Thinking of Xin in South Pavilion on a Summer's Day
- Poetry of Meng Haoran

《夏日南亭怀辛大》

- Last updated: 2024-04-19 09:25:52

Thinking of Xin in South Pavilion on a Summer's Day by Meng Haoran
中文原文
Simplified Chinese Version

山光忽西落,池月渐东上。

 散发乘夕凉,开轩卧闲敞。

荷风送香气,竹露滴清响。

欲取鸣琴弹,恨无知音赏。

感此怀故人,中宵劳梦想。


Traditional Chinese Version

山光忽西落, 池月漸東上。

散髮乘夜涼, 開軒臥閑敞。

荷風送香氣, 竹露滴清響。

欲取鳴琴彈, 恨無知音賞。

感此懷故人, 中宵勞夢想。


English Translation

The mountain-light suddenly fails in the west,

In the east from the lake the slow moon rises.

I loosen my hair to enjoy the evening coolness

And open my window and lie down in peace.

The wind brings me odours of lotuses,

And bamboo-leaves drip with a music of dew....

I would take up my lute and I would play,

But, alas, who here would understand?

And so I think of you, old friend,

O troubler of my midnight dreams !

Five-character-ancient-verse

Why Chinese poems is so special?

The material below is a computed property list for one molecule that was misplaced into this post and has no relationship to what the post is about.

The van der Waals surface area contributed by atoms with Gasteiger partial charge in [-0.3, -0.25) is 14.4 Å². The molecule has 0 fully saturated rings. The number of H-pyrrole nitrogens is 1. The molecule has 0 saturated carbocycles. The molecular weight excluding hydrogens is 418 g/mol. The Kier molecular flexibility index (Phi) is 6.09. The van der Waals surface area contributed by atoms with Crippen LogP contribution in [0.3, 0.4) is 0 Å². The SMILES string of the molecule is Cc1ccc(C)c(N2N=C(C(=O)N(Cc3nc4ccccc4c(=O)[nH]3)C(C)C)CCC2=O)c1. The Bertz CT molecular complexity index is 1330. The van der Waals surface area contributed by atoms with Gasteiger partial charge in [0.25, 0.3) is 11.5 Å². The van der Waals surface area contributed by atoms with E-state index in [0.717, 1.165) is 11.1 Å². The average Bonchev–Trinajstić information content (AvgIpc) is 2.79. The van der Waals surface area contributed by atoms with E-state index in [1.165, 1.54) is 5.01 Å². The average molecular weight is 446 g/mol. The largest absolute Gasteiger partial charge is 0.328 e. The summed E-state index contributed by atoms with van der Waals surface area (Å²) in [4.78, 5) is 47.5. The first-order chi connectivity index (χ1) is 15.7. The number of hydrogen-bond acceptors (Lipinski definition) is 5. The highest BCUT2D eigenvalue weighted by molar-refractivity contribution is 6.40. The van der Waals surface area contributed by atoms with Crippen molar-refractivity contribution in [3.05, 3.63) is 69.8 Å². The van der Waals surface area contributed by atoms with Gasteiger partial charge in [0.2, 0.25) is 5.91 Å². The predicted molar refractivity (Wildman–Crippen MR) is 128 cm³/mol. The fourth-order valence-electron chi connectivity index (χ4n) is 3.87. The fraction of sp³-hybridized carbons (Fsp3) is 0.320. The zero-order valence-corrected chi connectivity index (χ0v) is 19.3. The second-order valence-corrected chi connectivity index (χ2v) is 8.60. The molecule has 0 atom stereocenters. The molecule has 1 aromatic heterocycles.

The most distinctive features of Chinese poetry are: concision- many poems are only four lines, and few are much longer than eight; ambiguity- number, tense and parts of speech are often undetermined, creating particularly rich interpretative possibilities; and structure- most poems follow quite strict formal patterns which have beauty in themselves as well as highlighting meaningful contrasts.
How to read a Chinese poem?
Like an English poem, but more so. Everything is there for a reason, so try to find that reason. Think about all the possible connotations, and be aware of the different possibilities of number and tense. Look for contrasts: within lines, between the lines of each couplet and between successive couplets. Above all, don't worry about what the poet meant- find your meaning.

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